As described above, the conventional lighting system that allows a plurality of light-emitting diodes LED 1 and LED 2 to light up has a problem that the size and complexity of the circuit configuration that allows a plurality of light-emitting diodes LED 1 and LED 2 to light up at different luminance levels and prevents the timings for the LEDs 1 and 2 to go off from being varied may be increased.

SUMMARY OF THE INVENTION

An object of the present invention is to provide a lighting device and a lighting system capable of easily setting lighting condition with a simple configuration.

According to the present invention, a lighting device that allows a plurality of serially-connected light sources to light up, includes: current setting sections that are connected in series to the light sources respectively to constitute serial circuits and set a forward current value flowing through the light sources; and shunt sections that are connected in parallel to at least one of the serial circuits constituted by the current setting sections and light sources and shunt current when a voltage higher than rated voltages of the light sources is applied to the serial circuits.

According to the present invention, a lighting system includes the above-described lighting device and a plurality of light sources that light up by being supplied with a power from the lighting device.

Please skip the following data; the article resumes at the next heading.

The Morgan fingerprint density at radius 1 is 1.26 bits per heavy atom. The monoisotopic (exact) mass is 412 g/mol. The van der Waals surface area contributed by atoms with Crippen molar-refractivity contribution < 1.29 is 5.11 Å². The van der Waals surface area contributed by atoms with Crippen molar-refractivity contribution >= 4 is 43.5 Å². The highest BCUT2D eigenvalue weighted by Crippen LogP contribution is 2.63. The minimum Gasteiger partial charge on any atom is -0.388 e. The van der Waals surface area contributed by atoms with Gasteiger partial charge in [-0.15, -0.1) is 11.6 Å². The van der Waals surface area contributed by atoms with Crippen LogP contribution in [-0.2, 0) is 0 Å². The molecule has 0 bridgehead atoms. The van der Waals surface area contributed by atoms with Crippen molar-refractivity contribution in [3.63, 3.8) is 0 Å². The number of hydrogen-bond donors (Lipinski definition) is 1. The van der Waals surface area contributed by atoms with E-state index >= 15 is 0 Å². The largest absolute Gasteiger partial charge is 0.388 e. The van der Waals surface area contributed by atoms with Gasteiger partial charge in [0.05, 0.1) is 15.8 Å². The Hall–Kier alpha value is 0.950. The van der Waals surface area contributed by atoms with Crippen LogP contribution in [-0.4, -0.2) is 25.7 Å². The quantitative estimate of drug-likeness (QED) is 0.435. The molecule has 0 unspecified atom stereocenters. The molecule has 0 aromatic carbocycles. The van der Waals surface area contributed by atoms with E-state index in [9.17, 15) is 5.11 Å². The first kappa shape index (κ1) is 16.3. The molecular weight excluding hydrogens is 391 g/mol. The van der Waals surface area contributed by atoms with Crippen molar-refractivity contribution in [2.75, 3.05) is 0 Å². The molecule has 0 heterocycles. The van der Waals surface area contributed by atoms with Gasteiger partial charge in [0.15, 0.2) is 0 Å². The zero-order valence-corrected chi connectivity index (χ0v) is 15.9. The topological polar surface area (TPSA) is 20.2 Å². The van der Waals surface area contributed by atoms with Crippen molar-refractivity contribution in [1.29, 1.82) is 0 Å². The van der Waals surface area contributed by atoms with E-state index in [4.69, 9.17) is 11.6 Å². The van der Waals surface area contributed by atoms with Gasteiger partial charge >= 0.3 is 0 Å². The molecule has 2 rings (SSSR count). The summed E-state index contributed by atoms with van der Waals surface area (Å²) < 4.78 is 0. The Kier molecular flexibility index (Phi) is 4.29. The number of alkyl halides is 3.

BRIEF DESCRIPTION OF THE DRAWINGS

FIG. 1 is a circuit diagram showing a lighting circuit of a prior art;

FIG. 2 is a circuit diagram showing a lighting circuit that the present invention is based on;

FIG. 3 is a circuit diagram showing another lighting circuit that the present invention is based on;

FIG. 4 is a circuit diagram schematically showing a configuration of a lighting system according to the present invention;

FIG. 5 is a graph for explaining lighting conditions of light-emitting diodes in an embodiment of the present invention;

FIG. 6 is a circuit diagram showing a lighting system according to another embodiment of the present invention;

FIG. 7 is a circuit diagram showing a lighting system according to still another embodiment of the present invention; and

FIG. 8 is a circuit diagram showing a lighting system according to yet another embodiment of the present invention.

DETAILED DESCRIPTION OF PREFERRED EMBODIMENTS

Embodiments of the present invention will be described below with reference to the accompanying drawings. In the following embodiments, a light-emitting diode (LED) is used as a light source. The light source used in the present invention is not limited to the LED, and any light emitting object including, for example, a lamp such as an electric bulb can be applied. FIG. 4 is a circuit diagram schematically showing a configuration of a lighting system according to the present invention.